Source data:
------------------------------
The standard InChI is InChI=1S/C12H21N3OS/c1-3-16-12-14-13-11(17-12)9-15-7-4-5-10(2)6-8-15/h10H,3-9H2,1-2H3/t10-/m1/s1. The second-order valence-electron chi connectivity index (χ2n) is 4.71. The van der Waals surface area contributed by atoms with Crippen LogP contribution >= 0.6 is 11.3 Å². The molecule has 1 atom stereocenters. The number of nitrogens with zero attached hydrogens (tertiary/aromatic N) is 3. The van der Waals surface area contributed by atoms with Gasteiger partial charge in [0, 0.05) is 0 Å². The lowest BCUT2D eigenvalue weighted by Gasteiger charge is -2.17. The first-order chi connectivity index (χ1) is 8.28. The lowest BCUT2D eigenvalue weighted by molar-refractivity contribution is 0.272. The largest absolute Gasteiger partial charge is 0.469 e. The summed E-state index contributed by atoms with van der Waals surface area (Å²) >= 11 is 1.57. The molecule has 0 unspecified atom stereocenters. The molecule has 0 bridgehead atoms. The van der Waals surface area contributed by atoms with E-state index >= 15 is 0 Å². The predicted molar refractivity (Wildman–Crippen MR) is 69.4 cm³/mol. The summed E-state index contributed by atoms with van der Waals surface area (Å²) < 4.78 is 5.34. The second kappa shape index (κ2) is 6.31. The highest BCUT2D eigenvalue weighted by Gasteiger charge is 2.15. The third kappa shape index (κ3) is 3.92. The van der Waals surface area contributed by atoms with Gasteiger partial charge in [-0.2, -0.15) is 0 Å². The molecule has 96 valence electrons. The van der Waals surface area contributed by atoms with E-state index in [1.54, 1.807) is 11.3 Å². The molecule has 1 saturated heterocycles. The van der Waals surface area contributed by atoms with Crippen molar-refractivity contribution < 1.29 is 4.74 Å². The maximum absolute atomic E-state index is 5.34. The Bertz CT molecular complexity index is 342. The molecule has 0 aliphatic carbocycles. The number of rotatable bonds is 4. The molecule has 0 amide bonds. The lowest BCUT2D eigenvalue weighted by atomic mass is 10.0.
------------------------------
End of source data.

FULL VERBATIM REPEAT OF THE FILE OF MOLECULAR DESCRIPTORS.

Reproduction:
The standard InChI is InChI=1S/C12H21N3OS/c1-3-16-12-14-13-11(17-12)9-15-7-4-5-10(2)6-8-15/h10H,3-9H2,1-2H3/t10-/m1/s1. The second-order valence-electron chi connectivity index (χ2n) is 4.71. The van der Waals surface area contributed by atoms with Crippen LogP contribution >= 0.6 is 11.3 Å². The molecule has 1 atom stereocenters. The number of nitrogens with zero attached hydrogens (tertiary/aromatic N) is 3. The van der Waals surface area contributed by atoms with Gasteiger partial charge in [0, 0.05) is 0 Å². The lowest BCUT2D eigenvalue weighted by Gasteiger charge is -2.17. The first-order chi connectivity index (χ1) is 8.28. The lowest BCUT2D eigenvalue weighted by molar-refractivity contribution is 0.272. The largest absolute Gasteiger partial charge is 0.469 e. The summed E-state index contributed by atoms with van der Waals surface area (Å²) >= 11 is 1.57. The molecule has 0 unspecified atom stereocenters. The molecule has 0 bridgehead atoms. The van der Waals surface area contributed by atoms with E-state index >= 15 is 0 Å². The predicted molar refractivity (Wildman–Crippen MR) is 69.4 cm³/mol. The summed E-state index contributed by atoms with van der Waals surface area (Å²) < 4.78 is 5.34. The second kappa shape index (κ2) is 6.31. The highest BCUT2D eigenvalue weighted by Gasteiger charge is 2.15. The third kappa shape index (κ3) is 3.92. The van der Waals surface area contributed by atoms with Gasteiger partial charge in [-0.2, -0.15) is 0 Å². The molecule has 96 valence electrons. The van der Waals surface area contributed by atoms with E-state index in [1.54, 1.807) is 11.3 Å². The molecule has 1 saturated heterocycles. The van der Waals surface area contributed by atoms with Crippen molar-refractivity contribution < 1.29 is 4.74 Å². The maximum absolute atomic E-state index is 5.34. The Bertz CT molecular complexity index is 342. The molecule has 0 aliphatic carbocycles. The number of rotatable bonds is 4. The molecule has 0 amide bonds. The lowest BCUT2D eigenvalue weighted by atomic mass is 10.0.